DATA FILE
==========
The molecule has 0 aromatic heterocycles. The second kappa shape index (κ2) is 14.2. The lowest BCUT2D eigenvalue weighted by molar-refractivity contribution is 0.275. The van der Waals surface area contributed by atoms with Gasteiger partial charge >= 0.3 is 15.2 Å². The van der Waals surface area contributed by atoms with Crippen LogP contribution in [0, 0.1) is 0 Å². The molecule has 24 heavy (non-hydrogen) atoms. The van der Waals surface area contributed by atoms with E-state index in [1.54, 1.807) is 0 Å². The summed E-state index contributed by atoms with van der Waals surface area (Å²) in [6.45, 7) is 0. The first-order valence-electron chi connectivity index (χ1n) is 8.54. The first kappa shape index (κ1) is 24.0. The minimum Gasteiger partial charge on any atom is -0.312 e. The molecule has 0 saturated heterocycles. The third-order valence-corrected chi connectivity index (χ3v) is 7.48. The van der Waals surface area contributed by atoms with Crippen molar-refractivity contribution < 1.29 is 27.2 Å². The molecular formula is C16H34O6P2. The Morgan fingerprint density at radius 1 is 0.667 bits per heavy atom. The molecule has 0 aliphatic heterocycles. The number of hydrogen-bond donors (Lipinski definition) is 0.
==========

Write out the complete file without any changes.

The molecule has 0 aromatic heterocycles. The second kappa shape index (κ2) is 14.2. The lowest BCUT2D eigenvalue weighted by molar-refractivity contribution is 0.275. The van der Waals surface area contributed by atoms with Gasteiger partial charge >= 0.3 is 15.2 Å². The van der Waals surface area contributed by atoms with Crippen LogP contribution in [0, 0.1) is 0 Å². The molecule has 24 heavy (non-hydrogen) atoms. The van der Waals surface area contributed by atoms with E-state index in [1.54, 1.807) is 0 Å². The summed E-state index contributed by atoms with van der Waals surface area (Å²) in [6.45, 7) is 0. The first-order valence-electron chi connectivity index (χ1n) is 8.54. The first kappa shape index (κ1) is 24.0. The minimum Gasteiger partial charge on any atom is -0.312 e. The molecule has 0 saturated heterocycles. The third-order valence-corrected chi connectivity index (χ3v) is 7.48. The van der Waals surface area contributed by atoms with Crippen molar-refractivity contribution < 1.29 is 27.2 Å². The molecular formula is C16H34O6P2. The Morgan fingerprint density at radius 1 is 0.667 bits per heavy atom. The molecule has 0 aliphatic heterocycles. The number of hydrogen-bond donors (Lipinski definition) is 0.